The Chicken Chronicles - Chapter Four

You can find The Chicken Chronicles Chapters One, Two, and Three under “Grow It” at the top of this page.

Construction continues. Greg is building the front room of the coop first. We want to move the chickens into a safe space so we can sleep and not worry about losing them to neighborhood raccoons. What you see hanging off of the left side, or back, of the coop will eventually be the second room. Two outside walls have been sided with repurposed barn siding and four windows are installed. I know it looks pretty rough right now but give us a bit of time and you will begin to see what we have imagined.

 

Here is the inside view of the front room. Look carefully and you can see a chain holding the window open at the top of the left hand window. Chains allow the windows to stay open and are an inexpensive way to use the windows for ventilation on hot days. To close the window we simply push it shut and use a wooden peg at the top to hold it safely in place. Obviously, we still have a loooong way to go but we can stand inside these two walls and feel the sun stream through the windows. It is beginning to feel like a real coop.

 

This simple, hinged, exit door gives the chickens access to their outside yard. It is held open with a simple hook and eye and closes tight with another hook and eye. This should deter nightime raiding raccoons. The next step here will be a ramp.

 

 

Meanwhile, Greg is rebuilding our old layer boxes. They look pretty sad, (an understatement), but after taking them apart, putting the best parts back together to fit our new space, and painting them, they almost look like new.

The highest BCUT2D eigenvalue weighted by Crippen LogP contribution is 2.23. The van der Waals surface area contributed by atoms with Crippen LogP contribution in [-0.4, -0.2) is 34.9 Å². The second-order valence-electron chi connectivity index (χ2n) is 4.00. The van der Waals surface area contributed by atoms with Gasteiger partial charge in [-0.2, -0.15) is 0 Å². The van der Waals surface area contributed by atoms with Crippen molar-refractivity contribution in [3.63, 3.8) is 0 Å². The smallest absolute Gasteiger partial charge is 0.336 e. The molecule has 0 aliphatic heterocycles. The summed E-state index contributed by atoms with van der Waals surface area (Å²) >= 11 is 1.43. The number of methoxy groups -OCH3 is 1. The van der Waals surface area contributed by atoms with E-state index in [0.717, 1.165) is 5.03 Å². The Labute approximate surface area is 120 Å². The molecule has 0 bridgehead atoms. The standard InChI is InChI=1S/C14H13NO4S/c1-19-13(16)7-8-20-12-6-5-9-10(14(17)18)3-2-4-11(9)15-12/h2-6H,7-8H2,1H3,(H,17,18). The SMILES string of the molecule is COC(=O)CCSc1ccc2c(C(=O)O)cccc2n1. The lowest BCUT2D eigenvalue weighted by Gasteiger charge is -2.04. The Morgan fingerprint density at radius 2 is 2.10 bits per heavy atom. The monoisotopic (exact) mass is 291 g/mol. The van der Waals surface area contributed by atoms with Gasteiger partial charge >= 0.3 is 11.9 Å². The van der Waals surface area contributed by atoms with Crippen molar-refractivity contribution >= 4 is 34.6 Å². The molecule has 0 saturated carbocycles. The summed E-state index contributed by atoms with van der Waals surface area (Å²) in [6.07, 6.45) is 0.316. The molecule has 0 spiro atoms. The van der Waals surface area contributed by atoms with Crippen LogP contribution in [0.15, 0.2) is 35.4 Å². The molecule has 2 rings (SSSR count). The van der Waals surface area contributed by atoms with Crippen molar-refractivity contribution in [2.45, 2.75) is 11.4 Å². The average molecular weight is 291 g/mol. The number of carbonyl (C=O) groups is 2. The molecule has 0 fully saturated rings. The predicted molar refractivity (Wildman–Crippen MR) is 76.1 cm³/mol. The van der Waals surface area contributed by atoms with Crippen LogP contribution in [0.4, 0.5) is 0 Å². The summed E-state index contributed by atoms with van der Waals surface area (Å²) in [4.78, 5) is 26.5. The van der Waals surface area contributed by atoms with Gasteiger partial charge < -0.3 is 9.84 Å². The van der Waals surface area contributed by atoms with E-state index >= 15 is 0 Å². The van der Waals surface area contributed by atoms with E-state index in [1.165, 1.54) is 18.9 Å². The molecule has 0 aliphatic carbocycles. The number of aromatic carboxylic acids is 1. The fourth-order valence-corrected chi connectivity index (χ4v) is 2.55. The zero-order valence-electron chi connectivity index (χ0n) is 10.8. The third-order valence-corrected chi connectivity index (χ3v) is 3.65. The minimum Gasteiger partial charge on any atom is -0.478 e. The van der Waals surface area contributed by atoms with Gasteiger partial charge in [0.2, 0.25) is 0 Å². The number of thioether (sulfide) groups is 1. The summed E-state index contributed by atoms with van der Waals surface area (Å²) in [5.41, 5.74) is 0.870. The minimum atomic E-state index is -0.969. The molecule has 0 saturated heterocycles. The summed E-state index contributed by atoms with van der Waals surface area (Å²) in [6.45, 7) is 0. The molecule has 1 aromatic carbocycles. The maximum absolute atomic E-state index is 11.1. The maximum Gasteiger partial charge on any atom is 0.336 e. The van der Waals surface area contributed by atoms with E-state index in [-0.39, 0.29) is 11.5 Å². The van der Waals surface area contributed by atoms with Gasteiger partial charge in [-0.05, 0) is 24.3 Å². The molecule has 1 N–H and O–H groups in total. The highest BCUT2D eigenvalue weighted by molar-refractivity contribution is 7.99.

The finished row of laying boxes fits perfectly in the new coop. You are looking at the egg collection side of the boxes. The yellow catcher is what, supposedly, the eggs roll down into for easy collection. Except that, if memory serves, in order for the eggs to roll down into the catcher, the hens must be willing to sit and lay their eggs on the bare wire floor of the laying box. When the boxes are lined with a comfy layer of straw, which is what the hens insist on, the eggs will not roll out of the straw and down into the catcher. So we will have to go into the inner ‘chicken room’ to gather eggs. This is not really a big deal because I like to be around the chickens. If you look carefully you can catch a glimpse of Greg working on the interior wall.

What you cannot see is the inexpensive linoleum that we put down over the wooden floor. The linoleum makes it easier to sweep and sanitize the floor and, along with bedding, prevents drafts from blowing up through the floorboards.

The front of the coop is now an enclosed room with four windows, four walls, and a warm, secure floor. Throw down fresh bedding, bring in food, water, a roost, the chickens, and – – we have a coop! Or maybe I should say half a coop.

We sleep better knowing that the chickens are finally tucked away safely for the night. As long as we close the windows and the latch the trap door they are safe from raiding raccoons. So – there you have it – we are half done – – sort of!

Next Saturday I’ll share how work on the back room transforms the look of the coop. We will have more walls, more windows, and a few refinements.

Hey from the farm,
Fran, The Country Cousin

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